Bridging the Atlantic Program with Portugal provides foundation in community nursing
From child patient to student nurse
In high school, Veronica Fernandes '18 was diagnosed with rheumatoid arthritis. Combined with an earlier diagnosis of scoliosis, she lived in constant pain. After a year and a half without improvement, she switched her care to Boston Children's Hospital.
"I had outstanding care and finally found an effective treatment that almost eliminated my pain completely. The doctors and nurses have changed my life for the better and I want to do the same for other children," she said.
That goal led her to UMass Dartmouth, where she has excelled in her academic, leadership, and research activities and plans to become a pediatric or maternity nurse.
Preparing to present research at international conference
Research has been one of Fernandes' strongest achievements in the College of Nursing. She was invited by Assistant Professor of Community Nursing Maryellen Brisbois and University of the Azores Professor Helder Pereira to do research for the Bridging the Atlantic Program. She has developed three abstracts that will be presented at the "Towards Unity for Health: Community Empowerment for Health Conference" in Limerick, Ireland this summer.
Two of those abstracts developed from the Bridging the Atlantic Program, a research and exchange program of undergraduate and graduate nursing students from UMass Dartmouth and the University of the Azores in Ponta Delgada, Portugal. Students and faculty conduct research and provide health education with vulnerable immigrant populations in each country.
The "Bridging the Atlantic: Sister Cities" abstract studies the relationship between the two universities and their ability to identify the strengths and weaknesses of each city and improve health through partnerships in both communities.
A Leininger's model abstract is based on a community nursing theory used by students during the exchange while conducting community health assessments.
A Global Health Collaborative abstract studies the partnerships developed by the UMass Dartmouth student organization and its impact on the local and global communities to improve their health.
Bridging the Atlantic Nursing Exchange
Fernandes' work with Bridging the Atlantic began with an exchange program during the spring of 2017. She joined a small group of UMass Dartmouth students who travelled to the Azores during spring break while eight Azorean students visited UMass Dartmouth a week later. They worked with Portuguese elders at the Immigrants Assistance Center in Fall River, MA and in Ponta Delgada. The Leininger Model provided the framework to develop and implement a comprehensive bilingual cross-cultural cancer care project called "Bridging Luso-American Health."
"After working at a health center in the Azores, I learned that the Portuguese healthcare system has a large involvement in the community, focusing on health promotion and preventing illnesses," said Fernandes. "In the United States, we focus our efforts on treating people who are already ill.
"I have also learned that providing culturally competent care, which respects the beliefs and values of diverse cultures, plays a huge factor in providing optimal patient outcomes and patient satisfaction."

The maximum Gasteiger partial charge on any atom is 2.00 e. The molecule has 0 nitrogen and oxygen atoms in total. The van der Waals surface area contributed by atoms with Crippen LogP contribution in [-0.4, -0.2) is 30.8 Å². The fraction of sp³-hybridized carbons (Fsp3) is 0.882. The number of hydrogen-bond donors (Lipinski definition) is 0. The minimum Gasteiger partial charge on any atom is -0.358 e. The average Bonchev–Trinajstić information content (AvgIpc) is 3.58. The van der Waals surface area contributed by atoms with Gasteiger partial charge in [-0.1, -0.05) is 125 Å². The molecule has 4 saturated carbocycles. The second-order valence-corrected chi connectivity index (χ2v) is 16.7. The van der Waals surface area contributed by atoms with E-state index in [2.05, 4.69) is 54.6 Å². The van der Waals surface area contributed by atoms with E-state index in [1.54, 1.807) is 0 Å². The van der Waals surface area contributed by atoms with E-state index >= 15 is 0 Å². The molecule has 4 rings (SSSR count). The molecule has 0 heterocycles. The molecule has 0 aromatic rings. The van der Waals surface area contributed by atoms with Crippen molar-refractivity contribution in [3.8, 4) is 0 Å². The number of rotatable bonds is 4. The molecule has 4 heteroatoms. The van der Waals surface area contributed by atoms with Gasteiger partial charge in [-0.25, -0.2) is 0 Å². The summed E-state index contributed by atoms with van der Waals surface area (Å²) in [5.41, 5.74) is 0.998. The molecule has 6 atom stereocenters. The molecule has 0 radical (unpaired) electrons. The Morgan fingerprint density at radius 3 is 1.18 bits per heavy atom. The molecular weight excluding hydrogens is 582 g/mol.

Plans to become a neonatal intensive care nurse
One of Fernandes's most memorable nursing experiences was during her pediatric clinical rotation when she was assigned to care for a sick infant going through withdrawals.
"Seeing the inconsolable baby cry and have seizures due to the opioid withdrawals broke my heart. Because of this experience, I knew that caring for these vulnerable infants was my passion. I wanted to be the one who gave these newborns the chance to live a healthy and happy life," Fernandes said.
Based on this experience, Fernandes is determined to become a neonatal intensive care nurse.
She also hopes to volunteer in other countries and become a NICU nurse practitioner. She would like to earn a doctor of nursing practice degree for a future executive role where she can improve hospital policies.
Leadership and community activities
On campus, Fernandes embraced leadership and mentoring roles. She was a member of the National Student Nurses Association and treasurer of the Global Health Collaborative. Consisting of nursing and other majors, the collaborative's goal "is to create a sustainable partnership among students across the university, local community, and global community to improve the health of populations."
One of the group's recent efforts involved renovating a donated ambulance truck that will be used as a mobile health clinic run by UMass Dartmouth students. Named Care-A-Van, the renovated van will be used to conduct health screenings, health education, referral support, and follow up with vulnerable citizens in local neighborhoods. Students and faculty anticipate several trips to multiple sites each year.
"From this experience, I have learned to love helping the community through health education and screenings," said Fernandes.
She also tutored students at the Science and Engineering Tutoring Center and worked as a certified nursing assistant at St. Luke's Hospital in New Bedford.
"I believe that tutoring students has helped me master my nursing content as well as prepare me well to pass my NCLEX exam. This experience has enabled me to build relationships with other students and faculty in the College of Nursing that I would never have met."